Former senior judge of the Court of Protection Denzil Lush recently commented on Lasting Powers of Attorney (LPAs), warning that they may leave the elderly at risk of financial abuse.
However, when put into context, Lush’s fears most likely arise from a 20-year career in the Court of Protection, where he will have encountered the worst cases of abuse.
When created responsibly, it is overwhelmingly clear that LPAs are effective safeguards. With professional advice from a solicitor, LPAs can ensure that a person’s wishes are adhered to if they ever lose the capacity to independently make decisions relating to their affairs.
What is a Lasting Power of Attorney (LPA)?
An LPA is a legal document that allows a person to select someone to manage their financial affairs or make care-related decisions on their behalf if they become unable to do so themselves, either through an accident or an illness such as dementia. Attorneys are not supervised on an ongoing basis so it is important to appoint those who you trust to act in this role.
What is Deputyship?
When a person is no longer able to make decisions for themselves due to an accident or illness, if they do not have an LPA in place, a family member can obtain Deputyship by submitting an application to the Court of Protection. The deputy is then legally responsible for the person that lacks capacity. The level of supervision over deputies is greater than that over attorneys.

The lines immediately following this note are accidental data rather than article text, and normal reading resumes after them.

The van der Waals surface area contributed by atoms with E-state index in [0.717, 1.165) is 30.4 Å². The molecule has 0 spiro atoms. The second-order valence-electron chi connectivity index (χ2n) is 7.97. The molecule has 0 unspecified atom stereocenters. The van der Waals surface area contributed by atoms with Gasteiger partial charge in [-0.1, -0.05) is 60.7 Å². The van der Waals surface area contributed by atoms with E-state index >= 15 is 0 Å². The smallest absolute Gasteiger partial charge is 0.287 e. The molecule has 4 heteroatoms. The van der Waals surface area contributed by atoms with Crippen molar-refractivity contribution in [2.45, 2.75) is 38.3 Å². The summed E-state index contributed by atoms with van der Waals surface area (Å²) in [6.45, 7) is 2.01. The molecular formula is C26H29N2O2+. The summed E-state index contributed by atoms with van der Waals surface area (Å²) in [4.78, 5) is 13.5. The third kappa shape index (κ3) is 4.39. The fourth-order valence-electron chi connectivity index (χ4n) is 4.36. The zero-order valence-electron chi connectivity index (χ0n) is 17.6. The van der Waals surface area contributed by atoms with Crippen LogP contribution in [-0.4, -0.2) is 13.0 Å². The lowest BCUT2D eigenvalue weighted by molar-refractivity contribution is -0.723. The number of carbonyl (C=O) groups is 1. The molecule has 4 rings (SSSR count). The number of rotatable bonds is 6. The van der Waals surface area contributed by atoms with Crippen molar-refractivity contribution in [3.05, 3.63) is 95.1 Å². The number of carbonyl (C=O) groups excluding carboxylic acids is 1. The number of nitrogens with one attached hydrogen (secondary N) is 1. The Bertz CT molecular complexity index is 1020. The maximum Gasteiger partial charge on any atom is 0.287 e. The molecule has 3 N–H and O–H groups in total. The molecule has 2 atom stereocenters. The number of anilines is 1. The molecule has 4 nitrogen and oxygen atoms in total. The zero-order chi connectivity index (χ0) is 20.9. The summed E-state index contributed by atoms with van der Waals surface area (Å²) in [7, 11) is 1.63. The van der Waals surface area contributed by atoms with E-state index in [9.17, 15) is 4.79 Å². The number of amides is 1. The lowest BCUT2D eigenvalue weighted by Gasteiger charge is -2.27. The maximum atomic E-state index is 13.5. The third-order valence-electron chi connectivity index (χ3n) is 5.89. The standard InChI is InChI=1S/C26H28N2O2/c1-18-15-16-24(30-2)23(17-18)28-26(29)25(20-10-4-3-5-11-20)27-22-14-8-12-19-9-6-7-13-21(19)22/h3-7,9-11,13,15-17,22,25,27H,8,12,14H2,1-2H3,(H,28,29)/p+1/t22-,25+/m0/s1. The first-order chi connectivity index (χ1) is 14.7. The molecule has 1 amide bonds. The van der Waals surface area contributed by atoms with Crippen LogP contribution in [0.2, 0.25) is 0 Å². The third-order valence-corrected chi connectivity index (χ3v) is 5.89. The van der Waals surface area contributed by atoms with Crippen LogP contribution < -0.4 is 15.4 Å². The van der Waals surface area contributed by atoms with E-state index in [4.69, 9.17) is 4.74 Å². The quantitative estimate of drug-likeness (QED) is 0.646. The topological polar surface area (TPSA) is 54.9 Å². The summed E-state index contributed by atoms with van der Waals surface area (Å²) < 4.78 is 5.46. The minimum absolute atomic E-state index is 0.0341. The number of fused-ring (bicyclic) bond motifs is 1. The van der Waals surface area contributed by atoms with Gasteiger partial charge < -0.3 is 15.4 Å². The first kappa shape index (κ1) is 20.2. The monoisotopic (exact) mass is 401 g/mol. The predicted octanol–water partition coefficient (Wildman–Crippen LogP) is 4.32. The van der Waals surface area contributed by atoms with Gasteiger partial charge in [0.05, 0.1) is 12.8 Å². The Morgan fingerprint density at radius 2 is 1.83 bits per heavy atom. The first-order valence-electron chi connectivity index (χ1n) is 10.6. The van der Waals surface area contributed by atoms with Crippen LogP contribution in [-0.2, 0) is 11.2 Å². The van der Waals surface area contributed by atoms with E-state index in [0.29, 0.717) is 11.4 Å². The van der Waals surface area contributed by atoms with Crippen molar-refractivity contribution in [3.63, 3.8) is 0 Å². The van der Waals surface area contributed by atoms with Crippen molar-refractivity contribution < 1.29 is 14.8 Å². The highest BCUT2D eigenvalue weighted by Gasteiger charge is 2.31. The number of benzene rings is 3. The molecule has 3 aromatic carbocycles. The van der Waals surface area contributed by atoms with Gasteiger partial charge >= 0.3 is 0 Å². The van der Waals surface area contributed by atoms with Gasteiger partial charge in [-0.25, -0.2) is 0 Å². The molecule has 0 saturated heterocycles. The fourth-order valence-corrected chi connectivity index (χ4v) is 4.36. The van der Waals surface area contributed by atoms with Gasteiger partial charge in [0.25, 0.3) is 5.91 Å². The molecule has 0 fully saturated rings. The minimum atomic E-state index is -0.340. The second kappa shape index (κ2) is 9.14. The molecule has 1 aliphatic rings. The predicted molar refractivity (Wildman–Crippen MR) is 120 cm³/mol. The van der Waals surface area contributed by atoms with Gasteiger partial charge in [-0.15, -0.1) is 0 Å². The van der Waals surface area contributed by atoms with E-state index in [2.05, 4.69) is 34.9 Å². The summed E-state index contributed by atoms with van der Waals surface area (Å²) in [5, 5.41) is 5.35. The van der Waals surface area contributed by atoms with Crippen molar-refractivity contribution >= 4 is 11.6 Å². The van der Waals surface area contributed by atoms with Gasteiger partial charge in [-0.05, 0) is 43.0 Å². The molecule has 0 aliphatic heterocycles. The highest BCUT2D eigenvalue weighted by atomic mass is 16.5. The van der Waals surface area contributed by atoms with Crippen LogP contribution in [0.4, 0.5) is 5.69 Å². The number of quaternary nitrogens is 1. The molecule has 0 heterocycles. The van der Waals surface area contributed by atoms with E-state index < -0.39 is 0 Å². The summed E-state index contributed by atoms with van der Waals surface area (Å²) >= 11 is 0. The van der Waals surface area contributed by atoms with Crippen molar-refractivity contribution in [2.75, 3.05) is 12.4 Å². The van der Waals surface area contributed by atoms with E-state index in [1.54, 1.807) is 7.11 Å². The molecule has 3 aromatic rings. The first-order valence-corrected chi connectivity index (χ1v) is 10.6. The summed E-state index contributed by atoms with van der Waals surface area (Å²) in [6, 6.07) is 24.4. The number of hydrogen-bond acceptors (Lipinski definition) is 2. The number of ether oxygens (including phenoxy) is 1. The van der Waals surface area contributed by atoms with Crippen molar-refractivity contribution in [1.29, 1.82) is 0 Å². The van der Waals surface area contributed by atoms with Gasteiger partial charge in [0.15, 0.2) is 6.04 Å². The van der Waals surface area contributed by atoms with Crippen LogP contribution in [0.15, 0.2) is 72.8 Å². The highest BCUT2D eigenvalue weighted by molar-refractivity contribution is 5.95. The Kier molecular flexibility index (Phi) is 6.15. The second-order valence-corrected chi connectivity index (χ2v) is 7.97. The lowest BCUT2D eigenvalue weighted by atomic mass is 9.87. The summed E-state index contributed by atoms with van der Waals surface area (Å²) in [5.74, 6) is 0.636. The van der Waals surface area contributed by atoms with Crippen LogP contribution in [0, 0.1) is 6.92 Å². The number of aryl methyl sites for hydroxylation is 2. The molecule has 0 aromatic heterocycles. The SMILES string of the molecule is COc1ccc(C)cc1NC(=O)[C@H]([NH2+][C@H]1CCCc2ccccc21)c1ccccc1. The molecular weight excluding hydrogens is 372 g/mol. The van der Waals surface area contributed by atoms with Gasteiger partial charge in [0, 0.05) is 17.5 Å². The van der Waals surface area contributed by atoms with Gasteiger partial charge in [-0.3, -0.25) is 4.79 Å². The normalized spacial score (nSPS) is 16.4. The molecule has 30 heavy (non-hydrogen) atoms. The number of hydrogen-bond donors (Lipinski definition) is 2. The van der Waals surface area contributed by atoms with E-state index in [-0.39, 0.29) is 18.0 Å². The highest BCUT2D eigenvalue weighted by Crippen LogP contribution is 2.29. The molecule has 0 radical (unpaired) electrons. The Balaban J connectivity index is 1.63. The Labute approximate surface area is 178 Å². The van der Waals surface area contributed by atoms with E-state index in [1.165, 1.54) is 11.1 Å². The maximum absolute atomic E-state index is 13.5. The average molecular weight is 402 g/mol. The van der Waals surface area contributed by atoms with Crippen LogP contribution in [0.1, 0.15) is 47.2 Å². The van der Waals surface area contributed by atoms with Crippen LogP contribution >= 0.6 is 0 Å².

What is the Court of Protection?
The Court of Protection makes decisions for those who lack the capacity to make property, financial and personal welfare decisions for themselves.
Emsleys Solicitors’ Wills & Probate team are members of Solicitors for the Elderly and are Dementia Friends. They are experienced in providing specialist legal advice for older and vulnerable people, as well as their families and carers. If you would like to discuss LPAs, call 0113 201 4900 for a free, initial consultation.Back to Blog